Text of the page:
New rouble crisis unlikely, but we cannot relax

Rhodes>Perspective>2014 Archive

New rouble crisis unlikely, but we cannot relax
New rouble crisis unlikely, but we cannot relax

THE Russian rouble has plummeted against the dollar since the middle of the year. The sharp decline of the oil price in recent months has added to the woes of an economy already struggling under the combined pressures of poor economic management and western sanctions implemented after Russia's annexation of Crimea and its support for separatists in Ukraine.

Even before the fall in the oil price, the International Monetary Fund had predicted Russia would grow only 0.2% this year and 0.5% next year. This makes the country by far the slowest-growing of the Brics (Brazil, Russia, India, China and SA) economies. Economic growth next year is now likely to be even lower than forecast.

Oil and gas sales make up 68% of Russia's exports and more than half its tax revenue. Export earnings have plummeted in dollar terms and, because of the weaker rouble, the costs of imports have soared. The Financial Times reports that in response to deteriorating foreign exchange earnings some Russian banks are limiting the daily amounts of dollars and euros individual clients may buy. Russia's central bank also raised interest rates last month to encourage Russians to keep their savings in roubles.

The effect of the rouble's decline is especially severe for companies that borrowed in foreign currency at the stronger exchange rate. The value of this debt has risen dramatically in roubles. According to the Financial Times, Russia owes more than $600bn in foreign debt. One-fifth of this falls due for repayment in the next 12 months.

In 1998, Russia defaulted on its debt, setting off a chain reaction that became a crisis for all emerging markets. It had begun the previous year in East Asia, when foreigners started withdrawing their investments from Thailand and Korea when it became clear these countries could not repay their foreign borrowings. When Russia defaulted on its debt, investors began treating all emerging markets as equally risky, regardless of their differing economic circumstances or levels of foreign debt. "Emerging markets," the quip went, "are markets from which you cannot emerge in an emergency".

SA was hard hit by the negative sentiment and the rand fell more than 28% in the ensuing panic. Foolishly, our Reserve Bank attempted to halt the rand's decline by raising interest rates. The prime overdraft rate leapt to 25.5% and as a result economic growth in 1998 fell to less than 1%.

The Bank also borrowed $10bn in the forward market and sold at spot to arrest the rand's decline. It did not succeed and later had to buy back the then much more expensive dollars at a far weaker exchange rate than it had sold them. The Treasury had to repay the resultant large losses from the country's budget. The overhang of dollar demand of this costly reaction by the Reserve Bank also helped to set the scene for the renewed plunge of the rand in 2001.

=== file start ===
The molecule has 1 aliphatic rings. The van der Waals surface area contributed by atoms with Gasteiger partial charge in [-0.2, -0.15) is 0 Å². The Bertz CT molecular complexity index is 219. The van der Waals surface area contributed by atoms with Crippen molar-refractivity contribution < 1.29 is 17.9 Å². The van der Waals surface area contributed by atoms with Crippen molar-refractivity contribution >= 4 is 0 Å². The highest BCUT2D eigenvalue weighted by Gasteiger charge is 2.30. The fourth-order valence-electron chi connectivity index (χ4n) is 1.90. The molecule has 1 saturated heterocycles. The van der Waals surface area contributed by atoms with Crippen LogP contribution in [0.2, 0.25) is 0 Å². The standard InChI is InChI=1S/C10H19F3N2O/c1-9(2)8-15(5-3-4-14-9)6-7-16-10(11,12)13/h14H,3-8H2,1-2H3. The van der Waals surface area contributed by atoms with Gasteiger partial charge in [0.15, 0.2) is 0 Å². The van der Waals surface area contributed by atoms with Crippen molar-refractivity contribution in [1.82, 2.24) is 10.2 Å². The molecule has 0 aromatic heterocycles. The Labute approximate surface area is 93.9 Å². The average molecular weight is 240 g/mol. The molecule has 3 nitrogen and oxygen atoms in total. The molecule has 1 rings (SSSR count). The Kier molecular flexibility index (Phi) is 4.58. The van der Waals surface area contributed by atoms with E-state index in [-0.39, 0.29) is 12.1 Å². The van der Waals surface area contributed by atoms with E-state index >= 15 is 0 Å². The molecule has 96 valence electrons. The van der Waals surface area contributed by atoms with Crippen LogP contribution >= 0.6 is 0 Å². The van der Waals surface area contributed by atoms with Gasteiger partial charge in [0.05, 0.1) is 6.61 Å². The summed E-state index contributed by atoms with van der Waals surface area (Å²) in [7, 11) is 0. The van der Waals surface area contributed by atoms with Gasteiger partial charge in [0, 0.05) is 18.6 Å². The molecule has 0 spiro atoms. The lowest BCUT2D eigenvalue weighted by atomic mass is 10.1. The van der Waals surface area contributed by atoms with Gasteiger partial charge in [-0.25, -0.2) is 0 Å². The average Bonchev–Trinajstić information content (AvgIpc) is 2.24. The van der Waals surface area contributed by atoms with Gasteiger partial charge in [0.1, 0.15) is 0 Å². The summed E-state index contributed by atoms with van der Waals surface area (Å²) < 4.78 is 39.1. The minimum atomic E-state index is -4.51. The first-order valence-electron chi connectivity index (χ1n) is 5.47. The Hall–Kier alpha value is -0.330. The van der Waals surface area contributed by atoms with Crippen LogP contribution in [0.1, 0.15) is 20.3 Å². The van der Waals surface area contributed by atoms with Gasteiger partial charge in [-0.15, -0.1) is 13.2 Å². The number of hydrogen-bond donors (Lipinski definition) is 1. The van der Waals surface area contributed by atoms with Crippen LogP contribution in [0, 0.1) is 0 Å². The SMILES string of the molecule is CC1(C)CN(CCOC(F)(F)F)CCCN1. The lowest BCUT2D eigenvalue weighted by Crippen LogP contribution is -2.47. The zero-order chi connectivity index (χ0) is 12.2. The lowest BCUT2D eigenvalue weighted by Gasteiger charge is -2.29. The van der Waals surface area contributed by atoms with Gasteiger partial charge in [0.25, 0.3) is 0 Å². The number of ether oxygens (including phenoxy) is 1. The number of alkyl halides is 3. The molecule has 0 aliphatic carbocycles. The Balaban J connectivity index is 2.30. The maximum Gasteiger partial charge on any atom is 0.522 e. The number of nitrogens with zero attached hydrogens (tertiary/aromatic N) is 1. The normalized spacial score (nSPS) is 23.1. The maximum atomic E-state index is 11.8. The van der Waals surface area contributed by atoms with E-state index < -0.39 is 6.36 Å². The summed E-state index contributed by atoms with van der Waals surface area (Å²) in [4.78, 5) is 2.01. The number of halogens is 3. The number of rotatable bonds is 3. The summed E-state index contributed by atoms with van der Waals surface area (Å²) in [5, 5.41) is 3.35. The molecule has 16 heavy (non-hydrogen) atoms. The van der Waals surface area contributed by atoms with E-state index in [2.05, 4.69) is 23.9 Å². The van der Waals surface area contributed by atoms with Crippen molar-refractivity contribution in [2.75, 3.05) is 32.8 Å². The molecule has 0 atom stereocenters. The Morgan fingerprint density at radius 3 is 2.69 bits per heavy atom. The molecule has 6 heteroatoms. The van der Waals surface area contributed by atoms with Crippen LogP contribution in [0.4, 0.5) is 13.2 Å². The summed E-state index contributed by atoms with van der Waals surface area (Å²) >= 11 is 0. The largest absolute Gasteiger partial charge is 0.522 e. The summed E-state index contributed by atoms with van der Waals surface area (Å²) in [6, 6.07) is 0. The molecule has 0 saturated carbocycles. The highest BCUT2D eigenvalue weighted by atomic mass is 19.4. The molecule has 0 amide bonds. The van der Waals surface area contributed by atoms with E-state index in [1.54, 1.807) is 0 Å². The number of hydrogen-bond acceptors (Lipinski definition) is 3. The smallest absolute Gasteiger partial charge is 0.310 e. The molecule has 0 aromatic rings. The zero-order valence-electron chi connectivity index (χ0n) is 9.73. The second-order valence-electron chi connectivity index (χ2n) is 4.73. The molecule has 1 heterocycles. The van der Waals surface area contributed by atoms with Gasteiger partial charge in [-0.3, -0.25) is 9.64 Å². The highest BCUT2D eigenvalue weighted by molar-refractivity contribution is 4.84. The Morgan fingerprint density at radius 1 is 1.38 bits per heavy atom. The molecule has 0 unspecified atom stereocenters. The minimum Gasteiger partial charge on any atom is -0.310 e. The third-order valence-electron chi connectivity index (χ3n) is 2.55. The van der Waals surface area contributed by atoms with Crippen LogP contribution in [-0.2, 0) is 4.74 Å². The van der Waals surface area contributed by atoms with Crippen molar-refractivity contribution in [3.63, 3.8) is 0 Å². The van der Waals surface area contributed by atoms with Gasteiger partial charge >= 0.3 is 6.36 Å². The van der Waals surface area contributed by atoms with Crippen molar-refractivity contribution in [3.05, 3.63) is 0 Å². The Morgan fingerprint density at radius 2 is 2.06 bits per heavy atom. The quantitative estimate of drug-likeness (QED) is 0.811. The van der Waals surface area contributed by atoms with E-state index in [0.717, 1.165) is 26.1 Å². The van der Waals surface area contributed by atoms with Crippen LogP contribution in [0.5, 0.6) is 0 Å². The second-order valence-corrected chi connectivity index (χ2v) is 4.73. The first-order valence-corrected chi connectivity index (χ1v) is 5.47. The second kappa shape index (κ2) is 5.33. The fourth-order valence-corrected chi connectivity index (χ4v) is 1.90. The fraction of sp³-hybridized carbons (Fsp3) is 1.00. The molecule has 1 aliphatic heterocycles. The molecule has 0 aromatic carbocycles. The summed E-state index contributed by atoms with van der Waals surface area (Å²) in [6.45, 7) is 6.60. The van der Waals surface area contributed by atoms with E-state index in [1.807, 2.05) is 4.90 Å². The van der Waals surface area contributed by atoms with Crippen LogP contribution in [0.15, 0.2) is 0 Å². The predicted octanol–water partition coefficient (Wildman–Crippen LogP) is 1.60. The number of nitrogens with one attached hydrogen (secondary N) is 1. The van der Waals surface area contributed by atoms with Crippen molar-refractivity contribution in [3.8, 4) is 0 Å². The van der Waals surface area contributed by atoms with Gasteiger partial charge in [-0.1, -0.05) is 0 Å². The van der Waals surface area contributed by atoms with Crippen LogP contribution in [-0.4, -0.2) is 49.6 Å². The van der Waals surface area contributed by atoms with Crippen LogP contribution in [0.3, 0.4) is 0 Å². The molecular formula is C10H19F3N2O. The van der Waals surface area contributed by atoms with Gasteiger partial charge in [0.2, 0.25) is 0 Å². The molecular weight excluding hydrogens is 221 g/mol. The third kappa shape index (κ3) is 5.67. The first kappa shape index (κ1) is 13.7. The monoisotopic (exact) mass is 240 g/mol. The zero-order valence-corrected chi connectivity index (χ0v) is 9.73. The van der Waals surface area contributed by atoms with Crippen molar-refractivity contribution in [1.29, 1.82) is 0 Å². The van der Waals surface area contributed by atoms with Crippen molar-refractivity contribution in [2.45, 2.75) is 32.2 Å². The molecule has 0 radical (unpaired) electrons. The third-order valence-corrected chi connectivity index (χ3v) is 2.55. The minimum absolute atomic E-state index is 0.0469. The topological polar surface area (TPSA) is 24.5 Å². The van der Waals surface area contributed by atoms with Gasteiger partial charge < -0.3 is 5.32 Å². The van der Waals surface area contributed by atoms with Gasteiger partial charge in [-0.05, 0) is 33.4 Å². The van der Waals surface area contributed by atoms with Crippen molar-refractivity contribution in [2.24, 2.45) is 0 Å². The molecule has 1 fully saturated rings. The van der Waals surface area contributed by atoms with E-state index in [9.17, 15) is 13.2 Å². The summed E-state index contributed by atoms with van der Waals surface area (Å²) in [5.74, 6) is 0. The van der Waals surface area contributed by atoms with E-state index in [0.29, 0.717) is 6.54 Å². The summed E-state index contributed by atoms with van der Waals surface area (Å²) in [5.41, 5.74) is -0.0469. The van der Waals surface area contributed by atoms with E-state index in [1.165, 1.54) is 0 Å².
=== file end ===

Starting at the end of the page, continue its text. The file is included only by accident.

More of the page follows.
Fortunately, few commentators are predicting that recent events in Russia will precipitate a similar global crisis. Important lessons were learnt in 1998, including the need to let exchange rates adjust in response to large capital outflows. Hopefully, in similar circumstances the mistakes which in 1998 led to localised problems escalating globally should be avoided.

But there is no room for complacency. Even before the fall in the oil price, there was considerable uneasiness about the fallout for emerging markets when US interest rates start to rise to more normal levels. This is because emerging markets have attracted huge inflows of foreign money in recent years. Much of this has been invested in developing countries' bonds offering foreign savers higher interest rates than in the US and Europe. This attractiveness will weaken when interest rates in the developed world begin to rise. Investors may then choose to move their funds for the better returns in developed economies, with negative consequence for asset prices and exchange rates in developing countries. As a warning of what may be to come, emerging market exchange rates fell sharply last year, when the US Federal Reserve just hinted that the era of ultracheap money may be coming to an end.

An additional worry for developing countries is the pressure under which their exports are now. Lower oil prices are accompanied by simultaneous falls in other commodity prices exported by many developing countries, such as iron ore, coal and gold. For oil importers such as SA, lower commodity export receipts will be partially offset by the lower cost of oil. But for major oil exporters such as Russia, Venezuela and Angola, the falling oil price is very negative.

Oil and other commodity prices could stay at their lower levels for some time. Policy makers need cool heads while global economies come to terms with these new realities. Markets remain jittery as we see in the falling value of the rand at present.

Things may get worse before they get better for SA on the global front and our leaders need to do all they can to affirm and support the long-term resilience and competitiveness of our economy.

By Gavin Keeton

Source: Business Day

Keeton is with the economics department at Rhodes University